All digital advertisers have likely faced the problem of click fraud. If you, like so many other advertisers, are not addressing click fraud, you have some work to do. Here we look at how click fraud works and what you can do to protect against it.
How Click Fraud Works
There are always people willing to eliminate their competitors in digital advertising. Sellers of goods and services may try to remove or corrupt click count and impressions for the ads of similar products in order to make their offering more visible online. These hackers simply click on the ads of their competitors, thereby depriving them of the opportunity to show their products to their target audience due to limited budget.
This can be done manually, but more often hackers use special software solutions, or bots, for click fraud. These bots replace genuine human engagement so companies appear to get a lot of ad clicks or impressions, but in reality not many humans saw or clicked their ad.
According to the article published by Adometry in 2013, it turns out, that the click fraud level amounted to $6 billion that year, which was 15% of the world market of contextual advertising in 2013.
Here we can see the level of click fraud across the globe, in 2013.
Looking at 2014, click fraud was estimated to cost marketers $11.6 billion, worldwide.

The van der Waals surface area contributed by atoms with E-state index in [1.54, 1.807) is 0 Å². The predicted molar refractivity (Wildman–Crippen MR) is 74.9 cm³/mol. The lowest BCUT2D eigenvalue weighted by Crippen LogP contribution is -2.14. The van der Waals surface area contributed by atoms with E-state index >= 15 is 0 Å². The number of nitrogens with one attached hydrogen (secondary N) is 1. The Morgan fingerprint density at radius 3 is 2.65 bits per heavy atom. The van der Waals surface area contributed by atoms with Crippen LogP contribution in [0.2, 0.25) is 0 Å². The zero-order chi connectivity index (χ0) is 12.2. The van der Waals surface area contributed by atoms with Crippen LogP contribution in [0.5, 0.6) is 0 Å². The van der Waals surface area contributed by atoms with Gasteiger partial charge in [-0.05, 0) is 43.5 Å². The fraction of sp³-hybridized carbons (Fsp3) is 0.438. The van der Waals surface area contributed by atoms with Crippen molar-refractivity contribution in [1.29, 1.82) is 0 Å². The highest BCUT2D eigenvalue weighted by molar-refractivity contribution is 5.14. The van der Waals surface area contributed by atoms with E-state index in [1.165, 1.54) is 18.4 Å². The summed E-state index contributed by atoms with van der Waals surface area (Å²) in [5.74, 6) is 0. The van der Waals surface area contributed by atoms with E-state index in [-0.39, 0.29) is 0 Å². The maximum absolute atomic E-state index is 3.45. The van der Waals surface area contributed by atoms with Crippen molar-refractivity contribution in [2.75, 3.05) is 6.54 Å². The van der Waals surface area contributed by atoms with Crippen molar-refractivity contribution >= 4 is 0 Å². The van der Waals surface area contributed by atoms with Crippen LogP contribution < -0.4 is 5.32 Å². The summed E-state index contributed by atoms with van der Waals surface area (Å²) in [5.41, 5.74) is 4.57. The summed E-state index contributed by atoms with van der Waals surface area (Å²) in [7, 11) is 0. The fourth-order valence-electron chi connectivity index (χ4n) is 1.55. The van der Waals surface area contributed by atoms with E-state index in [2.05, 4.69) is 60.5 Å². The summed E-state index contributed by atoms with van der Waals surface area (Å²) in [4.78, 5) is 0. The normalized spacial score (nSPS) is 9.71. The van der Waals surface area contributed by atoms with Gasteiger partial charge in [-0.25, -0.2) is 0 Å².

According to the research data shared by Incapsula, at the end of 2013, bots amounted to 61.5% of all internet traffic – with the majority considered “good bots” as seen below:
Click Fraud Protection
By the end of 2014 these numbers have considerably increased.
Of course, it is possible to protect against click fraud. Nowadays there are many software solutions offering click fraud protection, including Adometry and ClickForensics, but most of these solutions are best suited for large companies with big budgets and customized filter settings.
For smaller businesses, another solution is ScroogeFrog.com, which can be set up within advertising networks like AdWords to block fraudulent IPs and sites from seeing your ads.
There will always be click fraud and bots in any ad network, but one of the best things to do, with fraud protection or not, is to make changes to improve traffic quality at a campaign level. Avoid countries with high click fraud rates (as seen in the map above), target higher value sites, monitor any invalid clicks in AdWords and set bids at a reasonable rate. It seems intuitive, but the more diligent you are and the more time you give to fraud protection the richer and more valuable your ad traffic will be.